By Nicole Sperling
Updated July 24, 2009 at 12:00 PM EDT

Warner Bros.’ panel was a cornucopia of facial disfigurement. Jackie Earle Haley was on hand to introduce the new Freddy Kruger in the upcoming Nightmare on Elm Street — one that required 3 1/2 hours of daily makeup to put on, and an hour to get it off. Next came Frank Langella’s mutated face in Richard Kelly’s The Box. While Langella wasn’t on hand to introduce “the old-fashioned” thriller, as Kelly calls it, Cameron Diaz and Jimmy Marsten did the job of presenting the 4 1/2-minute sequence that highlighted the movie’s score from the band Arcade Fire.

Completing the facial disfigurement trifecta was footage from the movie adaptation of the comic Jonah Hex. Starring Josh Brolin as a cowboy, Jonah Hex is part spaghetti western, part actioner with supernatural elements. Adding to the film’s interest were co-stars Michael Fassbender and Megan Fox. Besides the sex appeal that she exudes, Fox also proved to be quite a comedian. “I told Michael that if you need to smack me around, go ahead. It’s only going to help.” To which Fassbender responded, “And I said leave your fetishes at home. We’re here to work.”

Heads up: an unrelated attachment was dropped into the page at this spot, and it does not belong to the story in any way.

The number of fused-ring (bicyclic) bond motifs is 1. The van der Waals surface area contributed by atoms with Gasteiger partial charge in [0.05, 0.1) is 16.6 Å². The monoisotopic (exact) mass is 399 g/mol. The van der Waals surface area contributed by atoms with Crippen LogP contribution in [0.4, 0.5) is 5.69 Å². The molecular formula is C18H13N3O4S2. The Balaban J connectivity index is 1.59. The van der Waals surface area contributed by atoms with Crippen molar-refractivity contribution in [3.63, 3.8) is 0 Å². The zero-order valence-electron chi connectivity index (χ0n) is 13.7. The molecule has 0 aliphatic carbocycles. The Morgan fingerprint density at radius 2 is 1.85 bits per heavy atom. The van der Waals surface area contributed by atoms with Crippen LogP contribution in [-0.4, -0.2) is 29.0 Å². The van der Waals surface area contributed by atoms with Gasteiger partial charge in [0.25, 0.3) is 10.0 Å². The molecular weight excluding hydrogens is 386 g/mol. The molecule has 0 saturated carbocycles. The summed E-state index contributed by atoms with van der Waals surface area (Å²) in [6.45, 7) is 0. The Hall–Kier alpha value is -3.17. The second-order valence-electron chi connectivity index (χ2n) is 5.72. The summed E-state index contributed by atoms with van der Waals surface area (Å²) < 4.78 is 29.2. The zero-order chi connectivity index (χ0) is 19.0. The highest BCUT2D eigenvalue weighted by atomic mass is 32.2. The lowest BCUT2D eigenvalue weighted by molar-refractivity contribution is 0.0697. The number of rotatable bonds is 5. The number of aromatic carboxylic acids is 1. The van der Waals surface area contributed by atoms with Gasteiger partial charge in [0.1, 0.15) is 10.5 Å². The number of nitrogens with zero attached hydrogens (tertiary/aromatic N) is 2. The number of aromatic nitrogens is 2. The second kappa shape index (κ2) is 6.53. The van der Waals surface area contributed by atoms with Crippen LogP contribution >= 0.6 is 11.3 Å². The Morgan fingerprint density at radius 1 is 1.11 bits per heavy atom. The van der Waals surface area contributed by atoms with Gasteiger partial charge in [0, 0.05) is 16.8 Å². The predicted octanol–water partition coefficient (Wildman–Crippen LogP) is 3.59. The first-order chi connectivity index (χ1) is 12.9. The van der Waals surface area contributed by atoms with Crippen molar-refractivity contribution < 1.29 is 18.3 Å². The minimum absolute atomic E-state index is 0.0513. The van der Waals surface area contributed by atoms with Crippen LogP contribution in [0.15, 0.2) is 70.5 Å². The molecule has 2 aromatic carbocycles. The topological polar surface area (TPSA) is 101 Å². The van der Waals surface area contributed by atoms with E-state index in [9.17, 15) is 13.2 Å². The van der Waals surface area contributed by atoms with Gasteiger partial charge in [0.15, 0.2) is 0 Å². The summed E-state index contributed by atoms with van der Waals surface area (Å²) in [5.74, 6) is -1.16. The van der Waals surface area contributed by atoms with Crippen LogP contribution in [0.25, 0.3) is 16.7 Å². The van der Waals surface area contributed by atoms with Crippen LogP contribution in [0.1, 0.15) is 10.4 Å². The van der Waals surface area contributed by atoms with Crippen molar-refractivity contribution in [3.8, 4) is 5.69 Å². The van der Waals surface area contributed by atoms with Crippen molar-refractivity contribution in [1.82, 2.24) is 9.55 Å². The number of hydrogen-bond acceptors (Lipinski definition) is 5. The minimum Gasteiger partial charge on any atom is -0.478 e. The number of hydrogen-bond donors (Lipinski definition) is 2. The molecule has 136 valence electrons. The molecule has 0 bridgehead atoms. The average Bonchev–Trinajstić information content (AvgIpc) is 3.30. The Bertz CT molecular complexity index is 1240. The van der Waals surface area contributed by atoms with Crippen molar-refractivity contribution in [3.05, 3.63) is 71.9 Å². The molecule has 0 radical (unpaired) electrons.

But none of it proved to be easy. Says Brolin, “New Orleans was brutal. It looks like $70 million on-screen, but it was made for half that. This wasn’t a big pay day for the actors. We did it for the love of the insanity.”

WB capped off the presentation with everyone’s favorite superhero, Robert Downey Jr. On hand to introduce his latest character, Sherlock Holmes (pictured), Downey loves Comic-Con almost as much as the audience loves him. “This is so fun,” Downey Jr. said to the cheering audience. “I love you guys so much.”

Sherlock Holmes for Downey Jr. was about going back to his past, specifically the role that earned him an Oscar nom. “It reminded me of doing Chaplin,” he said. “This movie was all about the prep — martial arts and dialect. I get grumpy when I actually have to work but I do love the challenge.”

“Robert was so committed — and ripped in this movie,” said co-star Rachel McAdams.

Meanwhile, Warner Bros. also charmed Comic-Con audiences with footage from Spike Jonze’s much-anticipated Where the Wild Things Are. The movie’s young star, Max Records, read notes off his hand to thunderous applause, reporting that author Maurice Sendak told him, “I really love this movie. I hope people like it. If not, they can go straight to hell.”